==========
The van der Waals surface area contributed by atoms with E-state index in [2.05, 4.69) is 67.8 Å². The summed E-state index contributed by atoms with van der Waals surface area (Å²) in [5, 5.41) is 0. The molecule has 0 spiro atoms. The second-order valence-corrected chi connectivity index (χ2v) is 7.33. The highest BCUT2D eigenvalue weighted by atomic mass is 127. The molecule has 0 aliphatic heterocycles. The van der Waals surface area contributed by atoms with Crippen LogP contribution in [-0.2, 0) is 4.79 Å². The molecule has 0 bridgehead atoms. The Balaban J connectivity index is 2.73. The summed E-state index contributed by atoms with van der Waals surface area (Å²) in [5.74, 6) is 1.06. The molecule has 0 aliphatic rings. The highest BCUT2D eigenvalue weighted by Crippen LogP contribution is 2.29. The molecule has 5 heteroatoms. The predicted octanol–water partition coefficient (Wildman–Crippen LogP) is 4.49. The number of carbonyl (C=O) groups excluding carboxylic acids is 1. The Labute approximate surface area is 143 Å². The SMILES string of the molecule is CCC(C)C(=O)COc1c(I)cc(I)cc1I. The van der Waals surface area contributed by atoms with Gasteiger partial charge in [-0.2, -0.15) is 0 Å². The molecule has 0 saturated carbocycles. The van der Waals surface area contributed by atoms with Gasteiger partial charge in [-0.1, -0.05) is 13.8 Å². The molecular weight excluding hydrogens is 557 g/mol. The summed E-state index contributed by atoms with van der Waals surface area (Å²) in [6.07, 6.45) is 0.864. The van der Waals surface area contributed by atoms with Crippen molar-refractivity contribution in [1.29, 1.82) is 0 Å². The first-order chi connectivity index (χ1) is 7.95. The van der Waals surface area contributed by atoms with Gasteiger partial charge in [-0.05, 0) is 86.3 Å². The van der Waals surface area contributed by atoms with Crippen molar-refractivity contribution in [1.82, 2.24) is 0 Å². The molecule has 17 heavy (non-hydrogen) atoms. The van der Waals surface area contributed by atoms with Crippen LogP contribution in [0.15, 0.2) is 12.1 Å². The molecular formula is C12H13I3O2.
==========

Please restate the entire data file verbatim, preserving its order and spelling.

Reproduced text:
The van der Waals surface area contributed by atoms with E-state index in [2.05, 4.69) is 67.8 Å². The summed E-state index contributed by atoms with van der Waals surface area (Å²) in [5, 5.41) is 0. The molecule has 0 spiro atoms. The second-order valence-corrected chi connectivity index (χ2v) is 7.33. The highest BCUT2D eigenvalue weighted by atomic mass is 127. The molecule has 0 aliphatic heterocycles. The van der Waals surface area contributed by atoms with Crippen LogP contribution in [-0.2, 0) is 4.79 Å². The molecule has 0 bridgehead atoms. The Balaban J connectivity index is 2.73. The summed E-state index contributed by atoms with van der Waals surface area (Å²) in [5.74, 6) is 1.06. The molecule has 0 aliphatic rings. The highest BCUT2D eigenvalue weighted by Crippen LogP contribution is 2.29. The molecule has 5 heteroatoms. The predicted octanol–water partition coefficient (Wildman–Crippen LogP) is 4.49. The number of carbonyl (C=O) groups excluding carboxylic acids is 1. The Labute approximate surface area is 143 Å². The SMILES string of the molecule is CCC(C)C(=O)COc1c(I)cc(I)cc1I. The van der Waals surface area contributed by atoms with Gasteiger partial charge in [-0.2, -0.15) is 0 Å². The molecule has 0 saturated carbocycles. The van der Waals surface area contributed by atoms with Gasteiger partial charge in [-0.1, -0.05) is 13.8 Å². The molecular weight excluding hydrogens is 557 g/mol. The summed E-state index contributed by atoms with van der Waals surface area (Å²) in [6.07, 6.45) is 0.864. The van der Waals surface area contributed by atoms with Crippen molar-refractivity contribution in [1.29, 1.82) is 0 Å². The first-order chi connectivity index (χ1) is 7.95. The van der Waals surface area contributed by atoms with Gasteiger partial charge in [-0.05, 0) is 86.3 Å². The van der Waals surface area contributed by atoms with Crippen molar-refractivity contribution in [1.82, 2.24) is 0 Å². The molecule has 17 heavy (non-hydrogen) atoms. The van der Waals surface area contributed by atoms with Crippen LogP contribution in [0.15, 0.2) is 12.1 Å². The molecular formula is C12H13I3O2.